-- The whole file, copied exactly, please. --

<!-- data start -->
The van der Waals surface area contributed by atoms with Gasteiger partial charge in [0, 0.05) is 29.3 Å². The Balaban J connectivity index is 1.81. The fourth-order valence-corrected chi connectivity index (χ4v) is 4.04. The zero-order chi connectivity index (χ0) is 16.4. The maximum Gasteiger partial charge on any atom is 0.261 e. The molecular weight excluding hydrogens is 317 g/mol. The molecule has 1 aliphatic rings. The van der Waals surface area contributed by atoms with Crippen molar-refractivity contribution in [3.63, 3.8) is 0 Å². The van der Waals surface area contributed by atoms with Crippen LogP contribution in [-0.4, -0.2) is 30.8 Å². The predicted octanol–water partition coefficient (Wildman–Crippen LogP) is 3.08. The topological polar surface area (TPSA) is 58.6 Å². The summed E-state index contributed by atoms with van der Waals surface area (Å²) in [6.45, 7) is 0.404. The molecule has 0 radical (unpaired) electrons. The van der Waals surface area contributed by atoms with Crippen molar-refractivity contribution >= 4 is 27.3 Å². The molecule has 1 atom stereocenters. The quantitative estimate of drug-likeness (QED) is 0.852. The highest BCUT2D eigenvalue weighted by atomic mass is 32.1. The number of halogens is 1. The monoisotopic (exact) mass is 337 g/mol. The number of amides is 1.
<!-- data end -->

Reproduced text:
The van der Waals surface area contributed by atoms with Gasteiger partial charge in [0, 0.05) is 29.3 Å². The Balaban J connectivity index is 1.81. The fourth-order valence-corrected chi connectivity index (χ4v) is 4.04. The zero-order chi connectivity index (χ0) is 16.4. The maximum Gasteiger partial charge on any atom is 0.261 e. The molecular weight excluding hydrogens is 317 g/mol. The molecule has 1 aliphatic rings. The van der Waals surface area contributed by atoms with Crippen molar-refractivity contribution in [3.63, 3.8) is 0 Å². The van der Waals surface area contributed by atoms with Crippen LogP contribution in [-0.4, -0.2) is 30.8 Å². The predicted octanol–water partition coefficient (Wildman–Crippen LogP) is 3.08. The topological polar surface area (TPSA) is 58.6 Å². The summed E-state index contributed by atoms with van der Waals surface area (Å²) in [6.45, 7) is 0.404. The molecule has 0 radical (unpaired) electrons. The van der Waals surface area contributed by atoms with Crippen molar-refractivity contribution >= 4 is 27.3 Å². The molecule has 1 atom stereocenters. The quantitative estimate of drug-likeness (QED) is 0.852. The highest BCUT2D eigenvalue weighted by atomic mass is 32.1. The number of halogens is 1. The monoisotopic (exact) mass is 337 g/mol. The number of amides is 1.